Transgender and agender Goths

One thing that makes me particularly proud to be a part of the Goth community is the fact that Goth folk as a whole are very accepting of all-comers, and are, in my opinion, much less likely to be judgmental or “phobic” (I really hate the use of the word “phobic,” in cases when what is really meant by it is “prejudiced”) about people who do not conform to binary gender norms or society’s expectations of the male or female presentation.

I have a couple of good friends who have transitioned, covering both directions, ie, male to female and female to male, and while I’ve tried to be inclusive of TG people before in my posts, I have yet to dedicate an entire post to trans and agender Goths, so I think it’s about time that I rectified that.


Let’s get the terms straight before we begin

So let’s get started with the correct meaning of the words transgender (also known as TG or trans), agender, and other commonly used terms.

First of all it is important to note that people who do not identify with the gender assigned to them by their physical anatomy at birth may use a variety of different terms to refer to themselves with, and to describe their own gender identity, and so there is not really such a thing as a catch-all trans 101 cheat-sheet that fits all sizes. However, some commonly recognised basics include:

  • Transgender or TG is usually the term used to refer to a person who feels that their gender identity does not match their born physical anatomy. This can be further divided down into terms including transsexual, meaning a person whose gender identity is the opposite of their physical gender, which may or may not include physically altering their anatomy and appearance by means of surgery or hormone treatments to bring their physical anatomy more in line with their gender identity.
  • Transvestite people, on the other hand, are usually classed as people who like to dress in what is traditionally considered to be the clothing styles of the opposite sex, but who still identify with the gender that matches their born physical identity.
  • Agender refers to a person who does not identify as either male or female, while genderqueer people tend to draw from both genders, without neatly fitting into either the male or female pigeonholes.
  • Bigender people may move between typically male and female gender roles, and/or class themselves as dual gender.
  • There are about as many other descriptives as there are people in the world as well, and should it become pertinent, you should ask the person that you are speaking to how they identify, and how they wish to be referred to in terms of gendering.
  • The vast majority of trans people are correctly referred to as the gender that they present as, and so a trans woman would be referred to as “she” while a trans man would be referred to as “he.”
  • Some people may prefer to be referred to in gender-neutral terms, using words like their/they rather than his/hers or he/she.
  • Cis-gender refers to a person whose physical anatomy and gender identity match, by the way.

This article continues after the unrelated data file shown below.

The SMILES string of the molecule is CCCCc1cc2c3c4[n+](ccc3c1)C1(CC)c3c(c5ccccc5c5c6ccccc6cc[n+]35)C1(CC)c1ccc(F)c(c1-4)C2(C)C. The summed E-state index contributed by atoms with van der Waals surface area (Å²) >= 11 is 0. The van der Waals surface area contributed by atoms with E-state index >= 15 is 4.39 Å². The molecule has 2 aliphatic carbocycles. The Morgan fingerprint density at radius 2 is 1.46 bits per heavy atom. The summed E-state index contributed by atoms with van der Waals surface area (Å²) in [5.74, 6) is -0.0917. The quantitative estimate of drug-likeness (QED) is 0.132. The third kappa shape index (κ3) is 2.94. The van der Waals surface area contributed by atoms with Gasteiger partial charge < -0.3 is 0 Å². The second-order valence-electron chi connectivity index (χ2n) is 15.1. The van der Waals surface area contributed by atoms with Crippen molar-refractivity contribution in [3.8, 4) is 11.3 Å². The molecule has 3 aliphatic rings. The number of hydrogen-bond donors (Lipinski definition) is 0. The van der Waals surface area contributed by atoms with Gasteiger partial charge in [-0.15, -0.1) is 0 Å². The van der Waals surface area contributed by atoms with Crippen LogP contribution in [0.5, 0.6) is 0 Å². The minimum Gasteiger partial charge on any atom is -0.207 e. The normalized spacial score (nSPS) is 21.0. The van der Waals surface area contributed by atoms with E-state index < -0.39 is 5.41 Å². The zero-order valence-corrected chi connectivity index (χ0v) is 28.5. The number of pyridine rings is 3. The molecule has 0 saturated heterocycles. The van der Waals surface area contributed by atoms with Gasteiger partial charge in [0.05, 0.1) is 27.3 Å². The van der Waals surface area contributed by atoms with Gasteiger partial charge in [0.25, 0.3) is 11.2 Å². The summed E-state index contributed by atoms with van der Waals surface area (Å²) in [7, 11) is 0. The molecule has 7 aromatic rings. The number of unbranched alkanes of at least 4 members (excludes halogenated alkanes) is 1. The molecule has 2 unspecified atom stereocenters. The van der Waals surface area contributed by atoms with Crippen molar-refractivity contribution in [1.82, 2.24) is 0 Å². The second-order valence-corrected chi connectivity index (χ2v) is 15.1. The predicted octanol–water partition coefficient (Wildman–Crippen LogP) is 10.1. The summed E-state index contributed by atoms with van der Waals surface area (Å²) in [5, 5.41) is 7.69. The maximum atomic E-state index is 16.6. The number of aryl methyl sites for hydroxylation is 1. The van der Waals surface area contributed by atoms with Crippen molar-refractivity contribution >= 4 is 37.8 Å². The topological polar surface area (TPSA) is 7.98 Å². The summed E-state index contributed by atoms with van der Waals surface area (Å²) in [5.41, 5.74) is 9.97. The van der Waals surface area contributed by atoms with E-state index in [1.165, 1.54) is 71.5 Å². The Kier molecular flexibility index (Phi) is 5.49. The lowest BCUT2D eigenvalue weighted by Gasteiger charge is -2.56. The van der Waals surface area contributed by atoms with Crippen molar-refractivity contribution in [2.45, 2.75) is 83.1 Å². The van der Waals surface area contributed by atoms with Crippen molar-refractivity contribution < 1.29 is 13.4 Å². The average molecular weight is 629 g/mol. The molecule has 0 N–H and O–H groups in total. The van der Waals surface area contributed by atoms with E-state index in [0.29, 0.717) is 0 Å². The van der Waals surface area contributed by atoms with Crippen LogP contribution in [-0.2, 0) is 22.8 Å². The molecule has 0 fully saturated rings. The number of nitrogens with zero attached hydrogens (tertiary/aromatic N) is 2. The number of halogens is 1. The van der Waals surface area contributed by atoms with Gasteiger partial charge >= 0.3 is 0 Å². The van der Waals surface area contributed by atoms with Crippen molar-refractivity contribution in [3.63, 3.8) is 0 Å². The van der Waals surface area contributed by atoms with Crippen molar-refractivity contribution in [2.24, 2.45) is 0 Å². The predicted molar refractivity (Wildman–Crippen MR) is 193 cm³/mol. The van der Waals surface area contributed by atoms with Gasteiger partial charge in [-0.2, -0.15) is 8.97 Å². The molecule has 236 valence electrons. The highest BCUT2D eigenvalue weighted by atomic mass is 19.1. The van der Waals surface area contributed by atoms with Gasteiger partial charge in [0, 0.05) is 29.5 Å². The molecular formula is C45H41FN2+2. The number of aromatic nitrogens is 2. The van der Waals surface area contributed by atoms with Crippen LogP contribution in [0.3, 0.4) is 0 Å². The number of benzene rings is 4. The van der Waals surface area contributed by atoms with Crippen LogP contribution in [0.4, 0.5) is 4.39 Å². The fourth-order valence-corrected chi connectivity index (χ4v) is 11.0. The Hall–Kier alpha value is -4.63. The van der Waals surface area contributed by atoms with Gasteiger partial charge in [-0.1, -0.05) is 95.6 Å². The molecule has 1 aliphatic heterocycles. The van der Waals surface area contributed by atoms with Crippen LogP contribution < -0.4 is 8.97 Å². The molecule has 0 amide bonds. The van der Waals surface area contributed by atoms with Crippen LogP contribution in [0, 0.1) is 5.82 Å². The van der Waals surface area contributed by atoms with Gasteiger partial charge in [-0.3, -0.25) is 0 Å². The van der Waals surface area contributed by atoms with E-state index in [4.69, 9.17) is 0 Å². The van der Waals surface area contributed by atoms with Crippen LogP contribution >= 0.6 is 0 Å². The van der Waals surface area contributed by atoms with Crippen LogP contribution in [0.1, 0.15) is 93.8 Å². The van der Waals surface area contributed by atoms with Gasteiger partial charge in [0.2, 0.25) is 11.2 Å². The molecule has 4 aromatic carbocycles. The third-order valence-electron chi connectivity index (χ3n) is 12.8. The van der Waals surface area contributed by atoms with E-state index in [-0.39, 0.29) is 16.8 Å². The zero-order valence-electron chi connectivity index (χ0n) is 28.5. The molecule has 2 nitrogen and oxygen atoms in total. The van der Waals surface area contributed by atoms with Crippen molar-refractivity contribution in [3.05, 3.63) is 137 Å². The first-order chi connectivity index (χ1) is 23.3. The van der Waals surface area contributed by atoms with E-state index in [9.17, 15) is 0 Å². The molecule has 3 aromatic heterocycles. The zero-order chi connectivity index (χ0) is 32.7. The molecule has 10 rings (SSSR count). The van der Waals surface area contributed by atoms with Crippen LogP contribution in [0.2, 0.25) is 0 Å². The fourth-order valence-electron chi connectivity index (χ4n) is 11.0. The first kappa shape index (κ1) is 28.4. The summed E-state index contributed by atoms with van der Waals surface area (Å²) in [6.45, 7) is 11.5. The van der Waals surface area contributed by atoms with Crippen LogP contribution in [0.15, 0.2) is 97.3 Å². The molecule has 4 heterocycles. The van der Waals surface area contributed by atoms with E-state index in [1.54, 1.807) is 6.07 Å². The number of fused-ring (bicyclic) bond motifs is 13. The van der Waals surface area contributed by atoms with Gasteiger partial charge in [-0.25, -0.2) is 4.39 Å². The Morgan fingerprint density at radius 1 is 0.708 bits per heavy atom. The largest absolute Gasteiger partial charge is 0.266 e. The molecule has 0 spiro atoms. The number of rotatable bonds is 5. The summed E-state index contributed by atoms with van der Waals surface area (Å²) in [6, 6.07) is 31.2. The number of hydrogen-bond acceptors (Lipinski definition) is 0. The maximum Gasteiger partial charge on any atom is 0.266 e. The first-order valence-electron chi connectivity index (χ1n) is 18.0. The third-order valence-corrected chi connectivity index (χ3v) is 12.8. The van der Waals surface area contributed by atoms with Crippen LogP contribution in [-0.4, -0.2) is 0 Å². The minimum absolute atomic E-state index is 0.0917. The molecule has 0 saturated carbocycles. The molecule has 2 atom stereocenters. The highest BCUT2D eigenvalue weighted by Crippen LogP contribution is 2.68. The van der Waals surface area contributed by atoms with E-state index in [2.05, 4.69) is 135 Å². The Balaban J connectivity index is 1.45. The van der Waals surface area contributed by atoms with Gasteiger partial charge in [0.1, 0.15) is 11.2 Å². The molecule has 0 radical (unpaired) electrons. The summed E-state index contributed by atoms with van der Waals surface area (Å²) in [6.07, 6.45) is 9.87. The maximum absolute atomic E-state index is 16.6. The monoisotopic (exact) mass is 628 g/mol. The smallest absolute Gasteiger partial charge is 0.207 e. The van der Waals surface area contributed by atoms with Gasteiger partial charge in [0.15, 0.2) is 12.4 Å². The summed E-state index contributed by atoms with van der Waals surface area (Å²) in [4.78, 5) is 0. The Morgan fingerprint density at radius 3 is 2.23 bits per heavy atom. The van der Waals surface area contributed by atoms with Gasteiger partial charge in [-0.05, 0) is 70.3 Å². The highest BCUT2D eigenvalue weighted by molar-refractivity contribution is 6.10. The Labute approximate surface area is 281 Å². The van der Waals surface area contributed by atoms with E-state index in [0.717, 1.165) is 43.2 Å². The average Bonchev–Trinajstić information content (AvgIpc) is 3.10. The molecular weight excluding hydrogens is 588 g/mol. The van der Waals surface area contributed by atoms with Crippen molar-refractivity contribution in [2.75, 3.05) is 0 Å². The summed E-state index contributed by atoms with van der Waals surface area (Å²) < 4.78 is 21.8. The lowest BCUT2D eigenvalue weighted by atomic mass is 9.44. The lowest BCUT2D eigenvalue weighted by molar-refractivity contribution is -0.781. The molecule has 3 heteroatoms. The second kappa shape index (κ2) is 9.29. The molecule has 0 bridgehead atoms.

I am more than aware whilst writing this that as a cis-gender person myself, I may not be the best person to explain all of this, and am more than open to correction from those who know better.

I would also advise everyone to check out this YouTube vid by Autumn Asphodel, regarding her experiences of being a TG lesbian Goth woman:

Non-gender-binary Gothing

So anyway, I tend to feel, and my TG Goth friends agree, that there are a reasonably good range of clothing and styling options for non-gender-binary people in the Goth world-or at least, compared to the mainstream.


Because a lot of the stars of Goth history have presented with an alt or experimental styling themselves, with androgyny, punk and glam all playing their parts, trans and agender Goths are generally widely accepted by other Goths, as well as having better access to Goth shoes and clothes in shapes and sizes to fit them, with many of the best respected Goth footwear and clothing brands such as Demonia offering footwear in sizes going from a 2 up to a 14 across many of their styles.


Makeup for Goths also segues nicely into gender role androgyny, experimentation and no one batting an eyelid at people of any gender wearing makeup, as the posters in this discussion thread about transitioning and Gothing on the Susan’s Place TG resource board demonstrates. Further info-sharing on Goth brands and looks for trans women, who may be broader and taller than cis women, can be found here.


Lady Gothique
The gal who runs

Reader comments (4)

  • Hi, this is not accurate. Agender means no gender/lack of gender. The prefix A- meaning not, it is a very literal word. I think what you meant was “nonbinary” which means someone doesn’t exclusively identify as one binary gender.

    • Also as I read more, your definition for Cisgender is not inclusive of intersex people. Also pronouns do not equal gender. They often have associated genders, but they do not “match” genders, and they do not have a definition of alighting with a specific gender. Also they/them is not the only pronoun used by nonbinary people.

      • The article has had some inaccuracies and is using terms I think are offensive. Thank you for bringing this up, I was thinking the same thing

  • Just a heads up that this article unfortunately contains many inaccuracies and also terms that are outdated and offensive

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